Asked if the PM should resign if he lied to Parliament, Mr Sunak said: “I am not going to get into hypotheticals, the ministerial code is clear on these matters.” Pressed on whether Mr Johnson had his unequivocal support for him, Mr Sunak swiftly broke off the interview, walking off with a microphone still attached.

Penny Mordaunt 11/1



Penny Mordaunt

Minister of State for Trade Policy Penny Mordaunt could be a potential successor for Mr Johnson despite recent previous threats against her and the government by Tory donor Alexander Temerko.

Mr Temerko said he would bring unspecified legal action against Ms Mordaunt personally, describing her as the “biggest threat to security” after she successfully campaigned against a £1.2 billion cross-Channel power cable project Aquind, a company he is a director of, has proposed. Her response from her was: “I’m happy to be judged on my record.”

However in February the threat of legal action was dropped.

Ms Mordaunt has held several Cabinet positions including defense secretary and is reportedly “well-liked” among the so-called Red Wall MPs elected at the 2019 general election. She has been a Member of Parliament for Portsmouth North since 2010.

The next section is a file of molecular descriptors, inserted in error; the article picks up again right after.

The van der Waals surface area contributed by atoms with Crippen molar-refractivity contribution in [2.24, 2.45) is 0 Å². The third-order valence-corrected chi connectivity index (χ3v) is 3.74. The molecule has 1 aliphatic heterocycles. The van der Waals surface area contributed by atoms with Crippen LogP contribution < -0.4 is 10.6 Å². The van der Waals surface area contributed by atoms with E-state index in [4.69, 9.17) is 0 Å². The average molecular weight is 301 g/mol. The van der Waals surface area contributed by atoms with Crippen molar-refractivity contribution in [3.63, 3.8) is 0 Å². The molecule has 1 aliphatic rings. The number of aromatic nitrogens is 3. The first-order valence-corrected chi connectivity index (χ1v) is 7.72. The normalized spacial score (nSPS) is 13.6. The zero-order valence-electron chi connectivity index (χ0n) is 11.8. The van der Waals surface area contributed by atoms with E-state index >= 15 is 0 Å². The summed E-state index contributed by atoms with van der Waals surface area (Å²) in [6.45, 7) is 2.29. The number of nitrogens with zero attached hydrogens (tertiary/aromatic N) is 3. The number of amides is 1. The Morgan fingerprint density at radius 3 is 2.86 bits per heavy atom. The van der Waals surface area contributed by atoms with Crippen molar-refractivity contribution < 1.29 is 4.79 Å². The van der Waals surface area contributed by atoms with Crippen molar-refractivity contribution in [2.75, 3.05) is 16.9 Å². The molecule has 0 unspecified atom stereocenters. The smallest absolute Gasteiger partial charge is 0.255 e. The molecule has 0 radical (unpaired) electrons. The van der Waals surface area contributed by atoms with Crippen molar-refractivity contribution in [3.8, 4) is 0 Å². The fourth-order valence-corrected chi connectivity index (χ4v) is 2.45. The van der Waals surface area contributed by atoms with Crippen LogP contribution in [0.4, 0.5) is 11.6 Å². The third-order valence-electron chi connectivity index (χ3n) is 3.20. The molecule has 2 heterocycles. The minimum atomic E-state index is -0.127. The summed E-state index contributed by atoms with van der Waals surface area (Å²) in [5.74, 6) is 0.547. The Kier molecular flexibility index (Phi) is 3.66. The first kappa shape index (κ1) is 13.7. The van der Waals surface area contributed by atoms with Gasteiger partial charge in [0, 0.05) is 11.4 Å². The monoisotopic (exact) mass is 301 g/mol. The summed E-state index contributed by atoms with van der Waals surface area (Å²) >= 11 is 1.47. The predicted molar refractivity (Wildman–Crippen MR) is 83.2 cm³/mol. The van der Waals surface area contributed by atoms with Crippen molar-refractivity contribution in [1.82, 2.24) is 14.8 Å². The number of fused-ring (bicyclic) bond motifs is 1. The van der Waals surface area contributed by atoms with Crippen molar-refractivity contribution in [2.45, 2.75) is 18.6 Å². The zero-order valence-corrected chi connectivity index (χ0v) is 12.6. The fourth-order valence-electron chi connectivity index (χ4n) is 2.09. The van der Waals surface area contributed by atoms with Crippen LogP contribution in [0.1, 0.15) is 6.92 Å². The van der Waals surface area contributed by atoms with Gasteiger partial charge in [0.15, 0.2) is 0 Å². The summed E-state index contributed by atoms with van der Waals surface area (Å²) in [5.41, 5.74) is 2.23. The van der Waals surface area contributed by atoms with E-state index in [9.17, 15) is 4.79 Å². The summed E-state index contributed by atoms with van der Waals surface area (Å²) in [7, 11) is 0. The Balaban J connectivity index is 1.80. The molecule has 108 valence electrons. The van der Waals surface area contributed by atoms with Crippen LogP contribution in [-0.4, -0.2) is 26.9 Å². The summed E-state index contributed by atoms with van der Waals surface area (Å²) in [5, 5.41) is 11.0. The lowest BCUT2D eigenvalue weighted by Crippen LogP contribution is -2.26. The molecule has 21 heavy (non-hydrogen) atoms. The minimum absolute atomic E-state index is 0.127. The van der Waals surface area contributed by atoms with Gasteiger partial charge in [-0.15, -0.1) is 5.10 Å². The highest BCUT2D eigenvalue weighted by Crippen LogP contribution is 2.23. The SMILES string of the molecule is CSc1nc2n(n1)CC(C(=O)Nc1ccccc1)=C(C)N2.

Sajid Javid 15/1




Health secretary Sajid Javid previously ran against Mr Johnson in the 2019 leadership contest, but did not make the final two. In January, he told a Downing Street press conference that he “fully supports the Prime Minister” as he waited for the Gray report.

Mr Javid did not rule out another bid in the future, but he said: “We have a leader. We have a Prime Minister.”

Nadhim Zahawi 1/25




Education secretary Nadhim Zahawi could be in the running to become the next Prime Minister. He has been a familiar face during the pandemic after being appointed vaccine minister in November 2020.

His success in the role – which saw him providing updates to Parliament on the vaccine rollout and hosting Downing Street press conferences – led to a promotion to Education Secretary during the Cabinet reshuffle last September.

He had previously backed the PM and said during an interview on BBC Radio 4’s Today program that he believed Mr Johnson was safe in his role “because he’s human and we make mistakes”.




www.manchestereveningnews.co.uk

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George Holan

George Holan is chief editor at Plainsmen Post and has articles published in many notable publications in the last decade.